The latest standoff against the ICC by African countries is particularly significant as President Mugabe holds the chairmanship of the AU.
His position affords him overt influence, as the veteran ruler is held in high esteem in many parts of the continent for his pan-African agenda.
He is also revered for his wartime liberation credentials and hardline stance against the West.
That President Mugabe would trash the ICC has always been expected because he has always viewed the court as a symbol of Western influence on the continent.
Bryan Rostron, a journalist and author in South Africa said the mantra of African solutions for African problems would remain a mocking slogan as long as the AU fails to fund itself and shield dictators rather than protecting ordinary citizens.
Nearly 70 percent of the AU’s budget comes from foreign donors.
“Legitimate questions about the impartiality of the ICC are being hotly debated…The fact is, though, that South Africa signed up to the ICC while the most powerful countries, such as the US, Russia and China, have not. To be conducting this debate only after the SA government has defied its own courts to help President Bashir escape is absurd,” said Rostron.
“The pullout threat from the ICC and its successful discrediting by African countries will automatically put dictators at ease. This is unwarranted in a continent teeming with victims of recklessly violent politics,” said Vivid Gwede, a political commentator.
“These victims and everyone else in Africa who is a potential victim are the losers. In the case of Africa, we don’t have a human rights court for citizens that actually deal with genocides and tyrants as we would love to see.”
This is not the first time that the country has opposed external judicial processes against independent States as Zimbabwe stood at loggerheads with the Southern African Development Community Tribunal, which eventually led to its disbanding.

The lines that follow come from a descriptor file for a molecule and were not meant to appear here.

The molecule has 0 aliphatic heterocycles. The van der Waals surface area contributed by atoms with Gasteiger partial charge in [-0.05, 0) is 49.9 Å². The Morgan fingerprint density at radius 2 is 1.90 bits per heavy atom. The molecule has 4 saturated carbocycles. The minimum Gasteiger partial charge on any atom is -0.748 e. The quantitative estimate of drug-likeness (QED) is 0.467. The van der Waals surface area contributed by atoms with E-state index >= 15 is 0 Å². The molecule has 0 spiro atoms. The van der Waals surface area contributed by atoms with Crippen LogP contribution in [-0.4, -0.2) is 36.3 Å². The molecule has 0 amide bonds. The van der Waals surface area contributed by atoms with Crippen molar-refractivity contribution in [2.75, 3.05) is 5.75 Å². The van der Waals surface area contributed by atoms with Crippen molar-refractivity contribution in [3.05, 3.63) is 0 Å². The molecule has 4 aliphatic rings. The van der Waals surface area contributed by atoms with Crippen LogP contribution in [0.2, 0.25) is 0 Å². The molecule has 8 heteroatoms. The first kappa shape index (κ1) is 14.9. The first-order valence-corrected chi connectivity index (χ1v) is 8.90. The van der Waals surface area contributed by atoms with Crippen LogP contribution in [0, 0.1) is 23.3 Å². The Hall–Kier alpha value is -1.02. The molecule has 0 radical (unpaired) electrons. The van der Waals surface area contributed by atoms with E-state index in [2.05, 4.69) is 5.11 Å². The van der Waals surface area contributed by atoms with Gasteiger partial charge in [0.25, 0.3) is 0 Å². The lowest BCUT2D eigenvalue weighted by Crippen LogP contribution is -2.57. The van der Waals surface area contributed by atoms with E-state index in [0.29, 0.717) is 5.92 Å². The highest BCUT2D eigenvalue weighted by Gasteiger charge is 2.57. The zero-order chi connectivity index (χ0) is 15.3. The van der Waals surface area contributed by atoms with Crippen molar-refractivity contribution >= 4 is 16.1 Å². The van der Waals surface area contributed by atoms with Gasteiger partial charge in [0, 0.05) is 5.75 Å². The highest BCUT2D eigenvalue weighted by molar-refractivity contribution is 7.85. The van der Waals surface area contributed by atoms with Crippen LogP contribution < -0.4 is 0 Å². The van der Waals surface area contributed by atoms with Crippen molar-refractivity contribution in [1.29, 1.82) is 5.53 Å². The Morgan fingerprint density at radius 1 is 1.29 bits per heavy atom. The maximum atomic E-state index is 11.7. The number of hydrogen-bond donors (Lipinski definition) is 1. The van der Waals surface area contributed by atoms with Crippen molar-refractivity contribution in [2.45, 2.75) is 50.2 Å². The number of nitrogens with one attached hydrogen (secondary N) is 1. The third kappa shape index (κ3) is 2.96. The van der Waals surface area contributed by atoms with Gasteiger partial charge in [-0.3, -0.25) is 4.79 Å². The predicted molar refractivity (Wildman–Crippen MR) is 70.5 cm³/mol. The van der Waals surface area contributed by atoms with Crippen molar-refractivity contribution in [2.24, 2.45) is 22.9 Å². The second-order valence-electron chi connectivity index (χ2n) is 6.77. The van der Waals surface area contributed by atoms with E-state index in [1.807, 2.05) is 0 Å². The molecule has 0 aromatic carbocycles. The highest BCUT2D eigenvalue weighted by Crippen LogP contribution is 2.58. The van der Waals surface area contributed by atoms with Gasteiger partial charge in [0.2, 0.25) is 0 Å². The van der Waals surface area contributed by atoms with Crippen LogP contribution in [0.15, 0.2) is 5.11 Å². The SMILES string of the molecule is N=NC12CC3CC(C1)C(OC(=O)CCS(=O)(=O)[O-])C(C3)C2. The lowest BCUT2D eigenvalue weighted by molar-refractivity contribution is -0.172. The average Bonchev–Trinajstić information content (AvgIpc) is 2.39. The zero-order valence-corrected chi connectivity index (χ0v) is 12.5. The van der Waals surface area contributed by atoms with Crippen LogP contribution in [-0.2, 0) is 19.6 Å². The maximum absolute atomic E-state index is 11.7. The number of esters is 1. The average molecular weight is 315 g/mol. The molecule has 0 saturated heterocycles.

The SADC Tribunal made unfavourable judgments against the Zimbabwe government’s controversial land reform programme.
Its disbanding was widely seen by political observers as a move to stump out one of the last remaining avenues for judicial oversight over SADC nations which trash human rights.
A senior official from the ruling African National Congress last week expressed support for South Africa to withdraw from the ICC, signaling that one of Africa’s powerhouse alongside Kenya are not at ease with the operations of the ICC.
“If I was in government, I would say give notice, get out of that, it was not what was envisioned. It is a tool in the hands of the powerful to destroy the weak and it is a court that is focusing on Africa, Eastern Europe and Middle East,” Mantashe, the ANC secretary-general said in a radio interview. “Have nothing to do with that, because it is dangerous.”
Jacob Mafume, a lawyer and an official in the MDC Renewal Team, said there were no African courts to deal with crimes against humanity committed on the continent and it was of concern that Africa would want to pullout without offering an alternative in its place.
“The removal of the ICC is the removal of the only thing that had potential to keep the leaders in check and to deal with them should they deviate despite its imperfections. Where a court is destroyed it is only the criminals who benefit and the population suffers as a result,” he said.